As a rookie in 2021, Kansas City Chiefs quarterback Nick Bolton scored five starts as Mike (centre) quarterback, netting 38 tackles and two quarterbacks. But the majority of his shots came from centre-back Will (the weak side), where he excelled in sprinting stuffing, earning a defense score of 75.4 from Focus on professional football.
When the Chiefs made the decision to switch from Anthony Hitchens earlier this season, the table was set for Bolton to step in and take his place in the middle of the defense.
Speaking to the media on Thursday, Bolton said that while he feels he is making improvements every day, he believes he still has a long way to go.
“I definitely feel like I’m heading in the right direction,” he said. “Playing MIKE is different from being outside.”
In most defenses, it’s the MIKE linebacker’s responsibility to make sure the unit is in the correct alignment — and before the snap, to call the readings and make adjustments. This is why midfielder Mike is often referred to as the ‘midfielder on defense’.
Bolton said he’s ready to take on the increased responsibility – and also noted that Kansas City has many other young defenders ready to step up.
“I feel like it’s time,” said the second quarterback. “I’m not just. [It’s] willy [Gay Jr.]. We have Justin Reed, who came to join. [It’s also] Our youth is on the D line. It’s time to step up and lead the group. He is not one person.
“No one should be able to replace Hitch or Tyrann Mathieu. These guys are special guys. There’s a reason these guys are wearing C. And so it’s up to us to join in as a group, and try to get the players in the best possible position to play.”
The MIKE full-back is expected to play on the sidelines, while Will remains mostly on the weak side of the lineup. Bolton admitted he’s still adjusting to the difference in spacing between his assignments – but he’s getting better at it every day. To help him cover a larger area, he said he focused on improving his fitness.
“Playing in the MIKE position, you will be involved in the play more times than you would in the will mode,” he explained. “I kind of liked where I was carrying the weight last season. So I’m going to get [in] Better in shape the further we go.”
If there was one hit to Bolton after he dropped out of college, he’s struggled defending passes – a problem for any fullback playing in defense coordinator Steve Spagnolo’s 4-3 scheme. In it, the linebacker is expected to fall into coverage in nearly every passing shot.
In 287 coverage shots last season, Bolton allowed 36 of his 45 goals to be completed, prompting the PFF to give him a coverage score of 58.3. Bolton knows he needs to improve in 2022 – and said he sees the field better now.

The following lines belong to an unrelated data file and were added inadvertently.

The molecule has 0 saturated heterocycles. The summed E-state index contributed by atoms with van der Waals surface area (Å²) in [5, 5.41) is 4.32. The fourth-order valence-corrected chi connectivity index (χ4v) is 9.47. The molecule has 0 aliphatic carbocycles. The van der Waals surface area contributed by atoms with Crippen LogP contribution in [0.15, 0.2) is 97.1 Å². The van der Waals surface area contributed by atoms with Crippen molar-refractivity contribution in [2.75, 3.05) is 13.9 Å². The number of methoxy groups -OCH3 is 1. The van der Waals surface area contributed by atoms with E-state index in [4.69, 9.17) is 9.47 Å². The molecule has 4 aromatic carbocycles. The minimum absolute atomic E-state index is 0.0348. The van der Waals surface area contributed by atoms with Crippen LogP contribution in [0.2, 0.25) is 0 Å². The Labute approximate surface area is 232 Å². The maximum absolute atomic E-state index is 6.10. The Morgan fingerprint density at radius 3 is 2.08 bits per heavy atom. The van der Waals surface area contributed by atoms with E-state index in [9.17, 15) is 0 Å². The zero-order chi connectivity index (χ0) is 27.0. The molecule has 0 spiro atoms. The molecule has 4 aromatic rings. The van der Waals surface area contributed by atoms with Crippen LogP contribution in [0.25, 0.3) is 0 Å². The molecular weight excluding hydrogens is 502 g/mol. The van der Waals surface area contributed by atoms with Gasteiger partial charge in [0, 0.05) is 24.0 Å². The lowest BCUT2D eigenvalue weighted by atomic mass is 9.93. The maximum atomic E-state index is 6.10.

“As the first year approached, everything was moving quickly,” he said. “But as the season has progressed, everything has kind of slowed down a little bit – so this season, my sight has just opened up, [being] Able to see more objects in the field at once. I have to play a little faster – that’s kind of what I’m aiming for.”
Andy Reed agreed with the linebacker’s assessment, saying that the more reps Bolton gets, the more comfortable he is with trusting his instincts.
“So that’s where I saw him in the running game being really effective. Now he’s able to work in the passing game… and that’s where you see the midfielders jumping a little bit in their first year. And in the second and third year, they got all those reps in the passing game.” – I think it will help them in the future.”
Fortunately for Bolton, he’s facing some of the NFL’s toughest competition when he lines up against Kansas City tight-knit side Travis Kelsey.
“[Kelce] It can make the trunk look different — and run a different path.” “So [I’m] Just kind of learning from him, seeing what he sees when we run area coverage. He runs roads differently versus man cover and things like that. So learn from him, learn how to see himself, learn how they do offense. It helps us take out a tremendous amount.”
But at the end of the day, Bolton knows that to improve his passing coverage, he eventually has to make big plays when it counts.
“I’m trying to take advantage of the shifts. I had two chances late in the season – two of them, [against] Cincinnati, I think I could have attended. Maybe it could have changed the game a little bit. So, just kind of work on this stuff, being in pitchers…when opportunities arise, you have to make it.”
But Reid doesn’t care.
“He’s madly attacking her now,” said the coach.